Death case review focuses on self-defense

There is no dispute that Carlos Lamont Ordway shot and killed two men after a dispute about drugs caused a car crash in Lexington in 2007. What his attorneys and prosecutors disagree about is whether the fatal shots were fired in self-defense and if jurors at Ordway's trial were misled about the situation by a judge's rulings.

The Kentucky Supreme Court in Frankfort on Thursday zeroed in on the self-defense aspect of Ordway's case. They questioned attorneys about whether a judge improperly truncated Ordway's ability to tell his story and if the judge mistakenly allowed a detective to offer expert testimony on how someone claiming self-defense should have acted after the shootings.

"In a criminal case, does it matter what a typical person would do? Doesn't it matter what this person would do?" Justice Mary Noble asked during an hour of arguments.

The court will weigh the evidence before ruling on Ordway's bid to overturn his death sentence.

Ordway, 31, was sentenced to death in 2010 for the slayings of Patrick Lewis, 21, and Rodrieques Turner, 25, both of Louisville, after an Aug. 11, 2007 gun fight and car crash in Lexington. Ordway claimed the men threatened to kill him for drugs, causing a shootout in a moving vehicle and subsequent crash. Prosecutors say Ordway fired two fatal shots at Lewis and Turner after the crash.

Fayette Circuit Judge Pamela Goodwine restricted some of Ordway's testimony about his self-defense claim, saying he could not tell jurors what Lewis and Turner allegedly told him as a confrontation over drugs heated up that night. Goodwine also allowed a police detective to tell jurors how he thought an innocent person would behave after a self-defense shooting.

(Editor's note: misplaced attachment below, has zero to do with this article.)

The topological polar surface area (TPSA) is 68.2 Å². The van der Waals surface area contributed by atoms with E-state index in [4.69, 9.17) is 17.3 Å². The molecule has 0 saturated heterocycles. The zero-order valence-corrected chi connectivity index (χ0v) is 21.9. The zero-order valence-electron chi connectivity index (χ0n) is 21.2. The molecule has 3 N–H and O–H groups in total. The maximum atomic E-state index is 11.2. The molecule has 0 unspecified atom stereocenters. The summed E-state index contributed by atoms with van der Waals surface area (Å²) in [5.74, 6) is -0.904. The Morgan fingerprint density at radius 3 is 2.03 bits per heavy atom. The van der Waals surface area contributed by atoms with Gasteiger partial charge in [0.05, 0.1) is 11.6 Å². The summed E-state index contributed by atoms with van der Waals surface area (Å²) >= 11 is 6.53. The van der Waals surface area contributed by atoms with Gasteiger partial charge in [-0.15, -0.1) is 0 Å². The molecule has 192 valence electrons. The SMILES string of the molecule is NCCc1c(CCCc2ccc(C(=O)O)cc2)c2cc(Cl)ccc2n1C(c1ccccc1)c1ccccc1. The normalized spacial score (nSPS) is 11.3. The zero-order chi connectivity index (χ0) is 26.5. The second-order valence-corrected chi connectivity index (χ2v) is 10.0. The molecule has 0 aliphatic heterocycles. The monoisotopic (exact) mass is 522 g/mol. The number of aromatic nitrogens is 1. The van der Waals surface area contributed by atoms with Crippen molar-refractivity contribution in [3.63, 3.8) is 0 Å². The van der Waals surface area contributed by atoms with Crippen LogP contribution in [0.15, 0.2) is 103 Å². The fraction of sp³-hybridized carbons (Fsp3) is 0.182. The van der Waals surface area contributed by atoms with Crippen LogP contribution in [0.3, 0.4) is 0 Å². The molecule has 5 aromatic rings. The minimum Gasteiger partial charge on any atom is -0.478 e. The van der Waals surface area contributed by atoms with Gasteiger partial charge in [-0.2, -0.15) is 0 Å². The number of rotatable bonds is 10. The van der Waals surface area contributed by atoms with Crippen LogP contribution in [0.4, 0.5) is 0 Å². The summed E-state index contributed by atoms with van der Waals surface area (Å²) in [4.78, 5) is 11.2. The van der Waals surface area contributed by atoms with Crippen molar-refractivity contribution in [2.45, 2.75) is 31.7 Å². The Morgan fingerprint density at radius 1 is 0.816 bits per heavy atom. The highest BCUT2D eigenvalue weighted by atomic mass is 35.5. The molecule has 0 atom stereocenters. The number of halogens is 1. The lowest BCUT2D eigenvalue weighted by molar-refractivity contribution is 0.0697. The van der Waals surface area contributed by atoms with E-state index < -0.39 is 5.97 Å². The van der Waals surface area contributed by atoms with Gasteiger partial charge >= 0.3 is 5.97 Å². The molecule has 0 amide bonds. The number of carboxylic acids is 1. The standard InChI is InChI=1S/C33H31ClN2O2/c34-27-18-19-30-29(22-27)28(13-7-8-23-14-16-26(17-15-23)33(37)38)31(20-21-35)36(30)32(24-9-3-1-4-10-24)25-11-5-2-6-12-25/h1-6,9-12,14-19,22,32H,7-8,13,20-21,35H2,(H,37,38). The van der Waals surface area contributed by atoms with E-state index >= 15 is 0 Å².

Ordway's attorney, Brandon Neil Jewell, told the justices that stopping Ordway's testimony undermined his defense because jurors were left with a story that was hard to believe because it was quite vague about what precipitated the shooting. Jewell said Lewis and Turner threatened to kill Ordway unless he gave them the rest of drugs he was carrying. That information would have explained his state of mind at the time of the slayings, Jewell said.

Justice Lisbeth Hughes Abramson noted that the court record doesn't include any proposed testimony by Ordway, making the claim that a self-defense argument was undermined hard to consider.

Assistant Attorney General Heather Fryman told the justices that Ordway got to tell jurors that Lewis and Turner held a gun to his head, but the panel also heard evidence that Ordway had no defensive injuries.

The justices also quizzed attorneys on Goodwine's decision to allow a police detective to say how he thought a person acting in self-defense should have behaved after the shootings.